|Year : 2018 | Volume
| Issue : 11 | Page : 1495-1500
Radiographic features associated with temporomandibular joint disorders among African, White, Chinese, Hispanic, and Indian racial groups
S Obamiyi1, S Malik2, Z Wang1, S Singh1, EP Rossouw2, L Fishman2, C Feng3, D Michelogiannakis4, RH Tallents1
1 Division of Orofacial Pain and Temporomandibular Joint Disorders, Eastman Institute for Oral Health, University of Rochester, NY, USA
2 Division of Orthodontics and Dentofacial Orthopedics, Eastman Institute for Oral Health, University of Rochester, NY, USA
3 Department of Biostatistics and Computational Biology, Eastman Institute for Oral Health, University of Rochester, NY, USA
4 Department of Community Dentistry and Oral Disease Prevention, Division of Orthodontics and Dentofacial Orthopedics, Eastman Institute for Oral Health, University of Rochester, NY, USA
|Date of Acceptance||23-Jul-2018|
|Date of Web Publication||12-Nov-2018|
Dr. R H Tallents
Division of Orofacial Pain and Temporomandibular Joint Disorders, Eastman Institute for Oral Health, 625 Elmwood Avenue, Rochester, NY 14620
Source of Support: None, Conflict of Interest: None
| Abstract|| |
Context: Various radiographic features have been associated with temporomandibular joint disorders (TMDs); however, these characteristics have not been compared among different racial groups. Aims: To radiographically evaluate and compare craniofacial patterns and condylar findings suggestive of TMD among African, White, Chinese, Hispanic, and Indian racial groups. Settings and Design: This multicenter retrospective study used data from three private orthodontic practices and a University Orthodontic Clinic. Subjects and Methods: Panoramic and lateral cephalometric radiographs were collected from 250 subjects who were equally divided into five racial groups: Africans, Whites, Chinese, Hispanics, and Indians. All radiographs were initial records from patients seeking orthodontic treatment. Linear and angular cephalometric measurements were used to evaluate and compare cephalometric characteristics associated with TMD among groups. Panoramic radiographs were analyzed to compare the presence of condylar abnormalities and antegonial notching among groups. Statistical Analysis Used: One-way analysis of variance, followed by Tukey's test. Results: African and Chinese groups had the smallest mean cranial base measurements, while the Indians had the largest. The mean Y-axis value was significantly larger in the Chinese group compared with the other groups. Increased mandibular plane angles were seen in the Chinese and African patients, compared with subjects from other groups. The mean percentage of condylar anomalies was higher in the Chinese subjects compared with all other groups. Conclusions: Chinese patients presented with more radiographic features suggestive of TMD, whereas the Indians showed the least, compared with subjects from the White, Black, and Hispanic racial groups.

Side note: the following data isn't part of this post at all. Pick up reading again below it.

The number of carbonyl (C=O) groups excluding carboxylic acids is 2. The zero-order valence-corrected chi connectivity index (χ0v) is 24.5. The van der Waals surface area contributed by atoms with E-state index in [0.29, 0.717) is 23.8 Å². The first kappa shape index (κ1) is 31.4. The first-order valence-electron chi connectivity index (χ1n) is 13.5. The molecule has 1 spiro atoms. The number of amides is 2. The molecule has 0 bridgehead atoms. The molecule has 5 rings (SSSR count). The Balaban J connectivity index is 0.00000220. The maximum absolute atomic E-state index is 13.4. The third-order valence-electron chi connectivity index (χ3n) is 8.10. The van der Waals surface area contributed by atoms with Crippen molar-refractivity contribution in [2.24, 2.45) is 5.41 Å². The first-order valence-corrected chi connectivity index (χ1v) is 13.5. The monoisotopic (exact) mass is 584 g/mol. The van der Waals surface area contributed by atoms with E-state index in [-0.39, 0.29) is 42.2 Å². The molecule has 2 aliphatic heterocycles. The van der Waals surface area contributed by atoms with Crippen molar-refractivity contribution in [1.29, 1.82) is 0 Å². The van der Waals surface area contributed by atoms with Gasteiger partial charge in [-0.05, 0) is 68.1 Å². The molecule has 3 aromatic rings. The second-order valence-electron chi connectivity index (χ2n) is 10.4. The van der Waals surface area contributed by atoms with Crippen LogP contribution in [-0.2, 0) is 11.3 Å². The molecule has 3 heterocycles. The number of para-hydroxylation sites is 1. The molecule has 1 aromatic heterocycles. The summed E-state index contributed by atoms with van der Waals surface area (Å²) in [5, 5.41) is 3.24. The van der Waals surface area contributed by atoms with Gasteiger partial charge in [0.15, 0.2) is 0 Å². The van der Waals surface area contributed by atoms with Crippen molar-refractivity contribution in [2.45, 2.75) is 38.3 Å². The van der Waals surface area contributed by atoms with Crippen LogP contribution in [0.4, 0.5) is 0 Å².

Keywords: Craniofacial patterns, ethnicities, races, temporomandibular joint disorders
|How to cite this article:|
Obamiyi S, Malik S, Wang Z, Singh S, Rossouw E P, Fishman L, Feng C, Michelogiannakis D, Tallents R H. Radiographic features associated with temporomandibular joint disorders among African, White, Chinese, Hispanic, and Indian racial groups. Niger J Clin Pract 2018;21:1495-500
|How to cite this URL:|
Obamiyi S, Malik S, Wang Z, Singh S, Rossouw E P, Fishman L, Feng C, Michelogiannakis D, Tallents R H. Radiographic features associated with temporomandibular joint disorders among African, White, Chinese, Hispanic, and Indian racial groups. Niger J Clin Pract [serial online] 2018 [cited 2020 Feb 26];21:1495-500. Available from: http://www.njcponline.com/text.asp?2018/21/11/1495/245186
| Introduction|| |
The Diagnostic Criteria for Temporomandibular Disorders (DC/TMD) for Clinical and Research Applications, as recommended by the International RDC/TMD Consortium Network and Orofacial Pain Special Interest Group, provided a widely accepted taxonomic classification of temporomandibular disorders which include temporomandibular joint disorders (TMDs), masticatory muscle disorders, and headache attributed to TMD and associated structures. TMDs encompass disc displacement disorders, degenerative joint disease, and subluxation. The DC/TMD further subclassified osteoarthrosis and osteoarthritis under the broader term degenerative joint disease (DJD), a term which is also endorsed by the American Association of Oral and Maxillofacial Surgeons. Moreover, Katzberg et al. demonstrated the localized association between disc displacement and DJD of the temporomandibular joint. Several other studies have also suggested that disc displacement without reduction may progress to osteoarthritis of the temporomandibular joint (TMJ).,,,